Lennon + Calihan’s West US Adventure [Foto]

A photo diary to talk about the glorious time Lennon and I had dirtbagging around the Western United States.

The trip was officially kicked off in San Diego, California. Neither Lennon nor I had ever been to San Diego before, but the surf community, sand, and sea were all calling our names. I’m quite positive I only wore a wetsuit or bikini the entirety of the time we spent here.

We began heading East, driving through and staying in Palm Springs with family. There’s just something about mountains being the backdrop for palm trees that really tickled our fancy.

We started off Phoenix, Arizona with a not-so-Arizona landmark. Despite being desert, we first visited the biggest body of water in Phoenix, Bartlett Lake, a reservoir in the backcountry.

It’s not the Arizona experience without a trip to the Grand Canyon. I had been there before, but this was the first time Lennon saw it. When we neared the canyon edge she dropped to her knees and pretended to weep.

As promised, the trusty hammocks were with us the entire time. Although Phoenix is a desert, upper Arizona is a bit colder, especially at night. We had to wear four pairs of socks, beanies, and use thick blankets at night.

Before going to bed, we made one last trip back over to the rim to watch the sunset. It turned out we were there on the night of a full moon also, so we got the sunset and the full moon over the canyon. We may or may not have been lost for 10 minutes in the dark after this excursion. Since there’s no light pollution in this area, we truly were trying to find our way back in the pitch black.

The next morning I arose early with the overwhelming need to pee. I was on the top hammock and Lennon was still asleep. I didn’t want to wake her so I successfully swung my hammock, and crawled down the tree. It wasn’t until after I was on the ground I noticed a man in the camp over watching me. When I came back from the bathroom five minutes later, Lennon was awake holding the peanut butter jar.

From there, we drove through Utah to Grand Junction. At our ‘campsite’ we realized there were no trees, simply a large field of grass next to a river. Although we knew this would be a possibility, we did not plan for it. We laid out our hammocks on the ground and truly slept under the stars. It’s a good thing there was nobody else around, and the rain held off until 7am when we made a cinematic dash to the car as the thunder roared.

Although Lennon and I are big mountain girls, I suppose I didn’t realize that this meant I would be driving up, down, and through mountains. Our hour-long trek on the side of a cliff overlooking a major river was a white-knuckle time for me, who had not driven a car in six months.

From Grand Junction, we went onto Crested Butte, also known as the ‘wildflower capital of the world’ and for good reason. We spent a majority of our time in Crested Butte and Gunnison, and unashamedly slept in some pretty illegal spots (which then meant running away from park services), but it was worth it for views like this.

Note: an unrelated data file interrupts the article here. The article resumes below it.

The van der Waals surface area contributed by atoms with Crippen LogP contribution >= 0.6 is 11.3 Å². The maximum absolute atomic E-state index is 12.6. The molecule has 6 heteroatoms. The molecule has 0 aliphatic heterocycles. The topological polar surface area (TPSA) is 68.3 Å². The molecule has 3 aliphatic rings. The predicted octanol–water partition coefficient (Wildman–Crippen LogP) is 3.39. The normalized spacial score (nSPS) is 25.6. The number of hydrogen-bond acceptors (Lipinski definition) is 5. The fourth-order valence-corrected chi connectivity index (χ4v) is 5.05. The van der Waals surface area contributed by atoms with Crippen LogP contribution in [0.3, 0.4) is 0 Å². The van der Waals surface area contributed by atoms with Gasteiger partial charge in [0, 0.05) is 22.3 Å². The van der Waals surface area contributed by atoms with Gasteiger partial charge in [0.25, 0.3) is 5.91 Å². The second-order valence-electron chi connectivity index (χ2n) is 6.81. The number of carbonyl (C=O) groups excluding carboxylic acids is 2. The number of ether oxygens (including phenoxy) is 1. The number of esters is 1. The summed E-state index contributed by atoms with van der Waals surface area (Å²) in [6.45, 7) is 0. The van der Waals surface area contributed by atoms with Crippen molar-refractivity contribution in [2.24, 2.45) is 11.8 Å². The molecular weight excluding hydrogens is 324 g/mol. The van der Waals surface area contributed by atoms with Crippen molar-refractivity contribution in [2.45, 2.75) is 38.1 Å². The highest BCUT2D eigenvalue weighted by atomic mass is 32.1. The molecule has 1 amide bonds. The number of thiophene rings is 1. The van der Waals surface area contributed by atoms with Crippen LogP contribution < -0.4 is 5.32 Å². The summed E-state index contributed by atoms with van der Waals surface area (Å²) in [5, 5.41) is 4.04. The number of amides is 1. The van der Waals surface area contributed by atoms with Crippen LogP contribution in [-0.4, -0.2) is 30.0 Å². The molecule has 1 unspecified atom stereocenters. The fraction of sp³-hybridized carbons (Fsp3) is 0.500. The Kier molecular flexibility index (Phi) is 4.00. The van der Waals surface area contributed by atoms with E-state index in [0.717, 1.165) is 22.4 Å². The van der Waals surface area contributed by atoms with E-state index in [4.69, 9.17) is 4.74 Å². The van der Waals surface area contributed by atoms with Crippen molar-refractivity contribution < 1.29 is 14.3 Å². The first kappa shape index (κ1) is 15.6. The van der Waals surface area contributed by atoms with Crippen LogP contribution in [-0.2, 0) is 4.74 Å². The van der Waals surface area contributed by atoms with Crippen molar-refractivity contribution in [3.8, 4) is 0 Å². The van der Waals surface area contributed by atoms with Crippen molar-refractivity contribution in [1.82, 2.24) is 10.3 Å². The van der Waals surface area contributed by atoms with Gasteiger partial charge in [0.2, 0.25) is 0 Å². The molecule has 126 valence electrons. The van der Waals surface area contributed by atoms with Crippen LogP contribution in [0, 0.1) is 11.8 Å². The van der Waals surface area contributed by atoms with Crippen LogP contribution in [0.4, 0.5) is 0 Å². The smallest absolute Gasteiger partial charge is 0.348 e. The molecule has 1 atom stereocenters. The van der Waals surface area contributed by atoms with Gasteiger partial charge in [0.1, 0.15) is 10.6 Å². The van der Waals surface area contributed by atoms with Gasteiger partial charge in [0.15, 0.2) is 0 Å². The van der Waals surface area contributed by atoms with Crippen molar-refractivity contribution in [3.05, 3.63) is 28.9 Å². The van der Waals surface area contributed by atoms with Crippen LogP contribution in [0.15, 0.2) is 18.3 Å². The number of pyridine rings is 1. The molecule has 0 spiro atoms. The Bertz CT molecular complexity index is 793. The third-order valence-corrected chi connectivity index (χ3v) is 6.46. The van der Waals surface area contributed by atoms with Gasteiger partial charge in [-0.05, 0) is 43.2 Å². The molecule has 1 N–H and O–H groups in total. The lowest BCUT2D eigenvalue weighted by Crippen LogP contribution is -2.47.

One Sunday morning when Lennon was attending church virtually at a picnic table in a public park, I decided to go on a quick run I had read about online – Green Lake Path. It’s four miles to the top, which houses a lake, and then four miles back down. When I got to the top I couldn’t help myself, I took off my clothes and jumped right in. It was freezing cold, but the four-mile run up, up, and more up made it feel perfect.

My favorite thing about Colorado was the aspen trees. Lennon, a flora and fauna guru, told me that aspens all share the same roots, so every single aspen in the forest that went on for miles was interconnected somehow. There are countless ways to turn that into a deep, philosophical metaphor, so I’ll leave you to determine your favorite.

For one of our last nights, we splurged and treated ourselves to a real campsite ($14) and bought frozen hotdogs from the grocery store ($8). We made a quick fire in the pit and roasted them up using trigs to eat on some leftover wheat bread. Although neither of us really like hotdogs, it was probably best that we put something substantial in our bodies after all the hiking we had done.

Garden of the Gods was our last big trip. We hiked and rock climbed here for two days and met some really cool people doing the same who showed us new routes to try.

We spent the rest of our trip driving out of Colorado and back through the midwest, home. We did manage to get stuck on a highway in Kansas in the middle of nowhere, beneath an underpass, during a severe thunderstorm with gold ball-sized hail at 2 a.m. It was an eventful time, to say the least (and, if we’re being honest, I may have shed a tear or two), but we were in it together, just like the aspen trees.

Yours truly,


(I know I said you could come up with your own metaphor, but you had to see that coming.)


One response to “Lennon + Calihan’s West US Adventure [Foto]”

  1. […] was also the first person I asked to embark on a two-week-long dirtbagging trip around the United States with me last summer. You can’t be much closer than driving for hours, hammocking on free BLM […]


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